History[edit]

NY 96A approaching its northern terminus at NY 5 and US 20 in Waterloo

The north–south roadway between the villages of Lodi and Ovid was originally designated as part of Route 45, an unsigned legislative route assigned by the New York State Legislature in 1911.[5] In 1912, the route was modified to continue east from Lodi to Interlaken.[6] Both routings of Route 45 became part of NY 15 when the first set of posted routes in New York were assigned in 1924.[7][8] NY 15 was realigned in the late 1920s to follow a direct alignment between Interlaken and Ovid, bypassing Lodi to the northeast. The former routing of NY 15 between Lodi and Ovid became part of an extended NY 78, which continued northwest to Geneva by way of modern NY 96A.[9][10]

In the 1930 renumbering of state highways in New York, the former routing of NY 15 between Interlaken and Lodi and the portion of NY 78 north of Lodi were combined to create NY 15A, an alternate route of NY 15 between Interlaken and East Geneva. At the time, NY 15A ended at Border City Road, then designated as US 20 and NY 5.[11][12] US 20 and NY 5 were shifted slightly southward in the vicinity of Border City by the following year to follow a new lakeside highway. NY 15A was then truncated to its junction with the new road.[13] When US 15 was extended into New York c. 1939, NY 15 was renumbered to NY 2 to eliminate numerical duplication. NY 15A was renumbered accordingly to NY 2A.[14][15] This designation was short-lived, however, as NY 2 and NY 2A were renumbered again to NY 96 and NY 96A, respectively, in the early 1940s.[1][2]

US 20 and NY 5 were realigned again onto a new divided highway in the 1960s.[16][17] NY 96A was extended north to meet the new roadway by way of a trumpet interchange.[18] The interchange was downgraded into an at-grade intersection in the late 1980s.[citation needed]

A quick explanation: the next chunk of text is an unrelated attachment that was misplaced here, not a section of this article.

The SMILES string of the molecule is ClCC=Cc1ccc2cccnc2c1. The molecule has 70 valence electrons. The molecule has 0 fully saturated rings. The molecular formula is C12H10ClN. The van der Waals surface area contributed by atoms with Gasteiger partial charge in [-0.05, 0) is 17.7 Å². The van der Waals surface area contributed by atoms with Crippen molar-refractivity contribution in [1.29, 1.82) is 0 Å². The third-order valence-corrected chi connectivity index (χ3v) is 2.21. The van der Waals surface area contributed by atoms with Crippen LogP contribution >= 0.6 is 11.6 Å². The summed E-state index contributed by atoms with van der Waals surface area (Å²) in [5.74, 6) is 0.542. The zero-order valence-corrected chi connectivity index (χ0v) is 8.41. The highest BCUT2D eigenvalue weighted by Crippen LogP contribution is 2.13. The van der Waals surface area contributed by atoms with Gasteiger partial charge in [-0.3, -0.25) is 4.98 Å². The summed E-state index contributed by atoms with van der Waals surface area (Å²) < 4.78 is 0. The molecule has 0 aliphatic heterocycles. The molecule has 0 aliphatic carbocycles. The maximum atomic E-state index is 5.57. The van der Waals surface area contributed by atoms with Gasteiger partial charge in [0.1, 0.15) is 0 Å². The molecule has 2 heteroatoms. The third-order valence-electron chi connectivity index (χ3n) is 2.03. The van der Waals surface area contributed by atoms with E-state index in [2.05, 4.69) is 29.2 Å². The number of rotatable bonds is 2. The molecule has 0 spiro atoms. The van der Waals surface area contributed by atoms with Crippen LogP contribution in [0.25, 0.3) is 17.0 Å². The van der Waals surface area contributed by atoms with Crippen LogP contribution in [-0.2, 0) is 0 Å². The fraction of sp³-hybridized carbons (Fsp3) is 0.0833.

Major intersections[edit]

The entire route is in Seneca County.

Location mi[3] km Destinations Notes
Interlaken 0.00 0.00 NY 96 (Main Street)
Village of Lodi 5.01 8.06 NY 414 south (South Main Street) Southern terminus of NY 96A / NY 414 overlap
Village of Ovid 9.68 15.58 NY 96 / NY 414 north (North Town Line Road) Northern terminus of NY 96A / NY 414 overlap
Fayette 21.10 33.96 NY 336 Western terminus of NY 336
Town of Waterloo 26.94 43.36 US 20 / NY 5 (Waterloo–Geneva Road)
1.000 mi = 1.609 km; 1.000 km = 0.621 mi

See also[edit]

References[edit]

  1. ^ a b New York (Map). Cartography by General Drafting. Esso. 1940. 
  2. ^ a b New York with Pictorial Guide (Map). Cartography by General Drafting. Esso. 1942. 
  3. ^ a b "2008 Traffic Volume Report for New York State" (PDF). New York State Department of Transportation. June 16, 2009. p. 154. Retrieved January 31, 2010. 
  4. ^ a b c d Microsoft; Nokia (April 24, 2012). "overview map of NY 96A" (Map). Bing Maps. Microsoft. Retrieved April 24, 2012. 
  5. ^ State of New York Commission of Highways (1911). The Highway Law. Albany, NY: J. B. Lyon Company. Retrieved May 25, 2009. 
  6. ^ State of New York Commission of Highways (1919). The Highway Law. Albany, NY: J. B. Lyon Company. p. 88. Retrieved May 25, 2009. 
  7. ^ "New York's Main Highways Designated by Numbers". The New York Times. December 21, 1924. p. XX9. 
  8. ^ Official Map Showing State Highways and other important roads (Map). Cartography by Rand McNally and Company. State of New York Department of Public Works. 1926. 
  9. ^ Road Map of New York in Soconyland (Map). Cartography by General Drafting. Standard Oil Company of New York. 1927. 
  10. ^ New York in Soconyland (Map). Cartography by General Drafting. Standard Oil Company of New York. 1929. 
  11. ^ Dickinson, Leon A. (January 12, 1930). "New Signs for State Highways". The New York Times. p. 136. 
  12. ^ Road Map of New York (Map). Cartography by General Drafting. Standard Oil Company of New York. 1930. 
  13. ^ New York (Map). Cartography by H.M. Gousha Company. Kendall Refining Company. 1931. 
  14. ^ New York Road Map for 1938 (Map). Cartography by General Drafting. Esso. 1938. 
  15. ^ New York (Map). Cartography by General Drafting. Standard Oil Company. 1939. 
  16. ^ New York with Sight-Seeing Guide (Map) (1962 ed.). Cartography by General Drafting. Esso. 1962. 
  17. ^ New York (Map) (1969–70 ed.). Cartography by General Drafting. Esso. 1968. 
  18. ^ Geneva North Quadrangle – New York (Map). 1:24,000. 7.5 Minute Series (Topographic). United States Geological Survey. 1978. Retrieved May 25, 2009. 

External links[edit]

KML is from Wikidata